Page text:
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samplaire
November 10th, 2013, 04:06 AM
Hi I'm confused. I'd like to use as proper word as possible (on my site, in configs of my objects) for a train car. I use carriage but as I can see there are dozens of terms and I don't know which is the most general one in English (carriage, waggon, wagon, car)?. In Polish language we have just 'wagon'. In German they have 'Wagen', of course there are adjectives like 'passenger' and 'freight' for specific objects but there should be (I guess) just one word. The word. I realize the differences between USA, UK, Aus, Can. So let's say for me as a euro guy I'd like to know the British one. Can you help me with it?

pware
November 10th, 2013, 04:49 AM
You are not alone in this confusion. A recent local news report of a major rail derailment talked of "carriages thrown across the tracks". I was expecting to see a video of a major disaster involving a passenger train but no, the newsreader had used the term "carriages" to refer to freight "wagons".

To me a "carriage" carries human passengers. A wagon carries freight, livestock, bulk liquids, minerals and the like.

bwfeldsee
November 10th, 2013, 05:12 AM
In the UK, a passenger vehicle is a carriage or coach - so a train will be described as having 12 carriages or coaches. In professional terms, for example, an empty train going to the depot is ECS (Empty Coaching Stock). More recently the American term "cars" has appeared, especially in relation to multiple unit trains.

Wagons (sometimes spelled waggons) is definitely for freight only.

The generic term for ALL passenger and freight is "rolling stock" but this is a collective term - you don't say "there are 12 rolling stocks in the sidings" but you might say "my siding is full of rolling stock" which could be either passenger or freight.

All the best

Alan

samplaire
November 10th, 2013, 05:26 AM
Ha, ha! I thought I would be not so easy ;-) I understand the term rolling stock as a not countable word ;-) But rolling stock means also locomotives, doesn't it? This is like we say 'Polish soldier won in a battle' not meaning one superman but soldiers as an army ;-) Your words opened my mind though. To sum things up I gues I will call freight train objects as 'wagons' and passenger train objects as 'carriages or coaches'. Thank you!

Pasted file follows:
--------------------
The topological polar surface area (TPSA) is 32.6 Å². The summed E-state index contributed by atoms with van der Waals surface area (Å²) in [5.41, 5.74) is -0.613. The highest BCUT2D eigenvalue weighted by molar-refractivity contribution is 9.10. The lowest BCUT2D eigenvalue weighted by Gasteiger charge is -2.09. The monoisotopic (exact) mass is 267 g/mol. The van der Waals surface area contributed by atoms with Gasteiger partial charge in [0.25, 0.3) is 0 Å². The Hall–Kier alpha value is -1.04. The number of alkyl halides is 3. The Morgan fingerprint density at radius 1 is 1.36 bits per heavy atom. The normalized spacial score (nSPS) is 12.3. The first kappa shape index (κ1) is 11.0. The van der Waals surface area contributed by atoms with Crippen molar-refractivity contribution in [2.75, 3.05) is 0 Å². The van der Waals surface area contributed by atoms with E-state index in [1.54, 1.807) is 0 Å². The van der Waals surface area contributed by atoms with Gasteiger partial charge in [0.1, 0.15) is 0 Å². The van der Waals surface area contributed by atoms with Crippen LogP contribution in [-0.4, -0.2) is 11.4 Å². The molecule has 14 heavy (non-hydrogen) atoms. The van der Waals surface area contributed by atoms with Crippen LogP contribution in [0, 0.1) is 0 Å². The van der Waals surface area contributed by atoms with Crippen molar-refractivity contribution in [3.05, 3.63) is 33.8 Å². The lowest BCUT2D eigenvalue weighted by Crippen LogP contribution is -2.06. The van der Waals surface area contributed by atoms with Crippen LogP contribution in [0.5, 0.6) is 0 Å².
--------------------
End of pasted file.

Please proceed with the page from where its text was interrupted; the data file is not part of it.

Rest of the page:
bwfeldsee
November 10th, 2013, 08:31 AM
You've got it exactly and, yes, rolling stock should include locomotives although some writers prefer to write "locos and rolling stock" where they mean locos plus coaches or wagons. English is a strange language sometimes!

Good luck

Alan

Pendolino
November 10th, 2013, 09:09 AM
On the basis of what I read in American magazines and websites, in U.S. the term "car" seems to be used for both passenger and freight equipment ("Passenger car" or "freight car"), even though sometimes passenger cars are called "coaches".

jadebullet
November 10th, 2013, 11:33 AM
Car is the generic term in the US. Hence, boxcar, tank car, flat car, ect. A coach is a sub classification of passenger car, which includes coaches, baggage cars, mail cars, combines, sleeper cars, and the like.

edh6
November 10th, 2013, 11:41 AM
A coach is a sub classification of passenger car, which includes coaches, baggage cars, mail cars, combines, sleeper cars, and the like.

Confusingly in the UK coach is the generic term, used for all vehicles shaped like those for carrying passengers, whilst luggage vans, mail coaches etc. are grouped as NPCCS or Non-Passenger Carrying Coach Stock (vehicles in this category are often referred to as vans)

BigBoyFan4006
November 10th, 2013, 02:00 PM
In the US we use several different terms, usually ending with car (like jadebullet mentioned), but we typically use rolling stock or rail car. Not sure if that helps you much or not.